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sfdcFanBoysfdcFanBoy 

apex code coverage %

My overall apex code coverage is 86% in production (With around 35 apex classes and triggers).

 

Now when I am trying to deploy 3 new classes with the code coverages of (100, 88 and 9),  it is throwing the error.

 

Average test coverage across all Apex Classes and Triggers is 73%, at least 75% test coverage is required.

 

Why is the overall coverage dropping to such a low %.  How is it calculated?

 

Im struggling to increase the percentage for 9% covered apex class.  Is there any way to deploy it ?

 

Also, I have tried adding 2 dummy classes with test classes of both 100%, still it remains at 73% ! 

 

Any workaround?  Let me know.

 

Thanks!

Best Answer chosen by Admin (Salesforce Developers) 
Peter_sfdcPeter_sfdc

There is an excellent blog by Josh Kaplan the Apex product manager on code coverage and how it works. 

 

The percent used when deploying is a calculation across your entire org. It does seem a little startling that one class with very low code coverage could reduce your overall code coverage by that much, but if it is a very large class (lots of lines) it is possible. 

 

Why is code coverage for that class so low? It doesn't sound like you'd have to do much to get enough code coverage on that one class to improve your code coverage. 

 

Remember unit tests are there to help you, and salesforce.com makes use of them every release in the hammer test cycle where we execute every unit test against the code base of the new release. So in the end, writing a vew more unit tests, while seeming to be inconvenient in the immediate future, will only help you and salesforce.com in the long run. 

All Answers

Peter_sfdcPeter_sfdc

There is an excellent blog by Josh Kaplan the Apex product manager on code coverage and how it works.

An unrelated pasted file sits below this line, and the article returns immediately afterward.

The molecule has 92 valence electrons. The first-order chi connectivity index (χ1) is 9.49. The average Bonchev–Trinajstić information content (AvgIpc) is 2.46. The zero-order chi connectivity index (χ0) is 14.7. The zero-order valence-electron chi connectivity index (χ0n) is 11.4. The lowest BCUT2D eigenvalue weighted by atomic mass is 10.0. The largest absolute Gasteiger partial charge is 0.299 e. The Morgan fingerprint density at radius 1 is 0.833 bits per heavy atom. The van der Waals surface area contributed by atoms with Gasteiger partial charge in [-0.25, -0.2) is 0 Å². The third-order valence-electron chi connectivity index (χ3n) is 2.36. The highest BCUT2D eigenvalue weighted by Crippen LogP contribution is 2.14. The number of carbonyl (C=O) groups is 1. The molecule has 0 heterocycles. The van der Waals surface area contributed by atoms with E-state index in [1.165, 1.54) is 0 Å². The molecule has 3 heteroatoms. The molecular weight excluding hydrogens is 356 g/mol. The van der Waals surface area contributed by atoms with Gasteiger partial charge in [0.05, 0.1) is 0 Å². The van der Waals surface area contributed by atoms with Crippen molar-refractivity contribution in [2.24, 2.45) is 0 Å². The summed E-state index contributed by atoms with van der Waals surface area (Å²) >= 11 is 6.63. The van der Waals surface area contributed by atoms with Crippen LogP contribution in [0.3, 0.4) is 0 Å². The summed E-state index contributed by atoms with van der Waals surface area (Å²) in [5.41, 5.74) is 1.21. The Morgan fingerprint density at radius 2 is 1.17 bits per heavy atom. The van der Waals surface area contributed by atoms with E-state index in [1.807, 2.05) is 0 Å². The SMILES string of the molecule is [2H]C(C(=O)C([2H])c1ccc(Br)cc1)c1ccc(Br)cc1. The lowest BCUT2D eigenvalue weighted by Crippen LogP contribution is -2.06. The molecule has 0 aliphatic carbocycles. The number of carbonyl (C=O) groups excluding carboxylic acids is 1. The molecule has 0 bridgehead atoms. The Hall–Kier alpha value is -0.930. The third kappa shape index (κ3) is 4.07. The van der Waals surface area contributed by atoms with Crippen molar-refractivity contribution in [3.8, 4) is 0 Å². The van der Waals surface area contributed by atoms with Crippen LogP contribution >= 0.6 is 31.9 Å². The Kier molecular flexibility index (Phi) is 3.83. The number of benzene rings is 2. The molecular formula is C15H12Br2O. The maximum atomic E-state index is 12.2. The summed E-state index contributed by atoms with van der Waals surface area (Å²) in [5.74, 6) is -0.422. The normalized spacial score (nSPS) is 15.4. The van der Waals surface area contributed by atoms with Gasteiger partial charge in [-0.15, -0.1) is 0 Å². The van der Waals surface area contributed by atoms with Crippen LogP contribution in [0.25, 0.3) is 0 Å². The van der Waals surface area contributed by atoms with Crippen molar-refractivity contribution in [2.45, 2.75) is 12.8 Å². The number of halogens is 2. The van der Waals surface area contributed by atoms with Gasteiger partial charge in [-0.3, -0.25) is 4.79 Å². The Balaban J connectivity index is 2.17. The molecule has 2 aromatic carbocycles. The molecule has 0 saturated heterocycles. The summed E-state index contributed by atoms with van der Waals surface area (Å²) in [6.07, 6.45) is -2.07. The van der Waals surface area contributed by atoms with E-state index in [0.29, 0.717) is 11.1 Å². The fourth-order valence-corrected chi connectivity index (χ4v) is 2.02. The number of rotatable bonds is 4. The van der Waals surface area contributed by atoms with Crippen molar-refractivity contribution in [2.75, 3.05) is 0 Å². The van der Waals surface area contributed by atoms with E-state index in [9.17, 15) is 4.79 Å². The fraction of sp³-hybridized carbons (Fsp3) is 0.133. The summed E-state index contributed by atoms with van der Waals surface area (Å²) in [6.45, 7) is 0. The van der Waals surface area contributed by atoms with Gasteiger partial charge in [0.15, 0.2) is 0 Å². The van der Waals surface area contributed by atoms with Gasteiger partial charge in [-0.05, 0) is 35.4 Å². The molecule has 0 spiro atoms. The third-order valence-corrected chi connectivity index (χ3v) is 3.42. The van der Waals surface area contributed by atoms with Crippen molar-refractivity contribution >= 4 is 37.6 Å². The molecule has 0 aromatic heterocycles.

The percent used when deploying is a calculation across your entire org. It does seem a little startling that one class with very low code coverage could reduce your overall code coverage by that much, but if it is a very large class (lots of lines) it is possible. 

 

Why is code coverage for that class so low? It doesn't sound like you'd have to do much to get enough code coverage on that one class to improve your code coverage. 

 

Remember unit tests are there to help you, and salesforce.com makes use of them every release in the hammer test cycle where we execute every unit test against the code base of the new release. So in the end, writing a vew more unit tests, while seeming to be inconvenient in the immediate future, will only help you and salesforce.com in the long run. 

This was selected as the best answer
amilawamilaw

do you have a very large number of line in yous 9% class compared to other classes. if u can please put the the code of that class

sfdcFanBoysfdcFanBoy
Thanks for the reply.

Yes, this is big class with close to 900 lines of code.

I have issues writing test class to this because this is a batch apex class which makes webservice callouts.
amilawamilaw

this link might help you.

http://www.salesforce.com/us/developer/docs/apexcode/Content/apex_callouts_wsdl2apex_testing.htm

 

and try to use Test.IsRunningTest method to assign mock values as you web service result.

 

Yuo dont have other options than 75% overall code coverage

sandeep@Salesforcesandeep@Salesforce

Although your production code coverage is 86% but including classes in deployment over all code coverage should not more than 75% and it is not happening so classes your are deploying, needed to be more code coverage.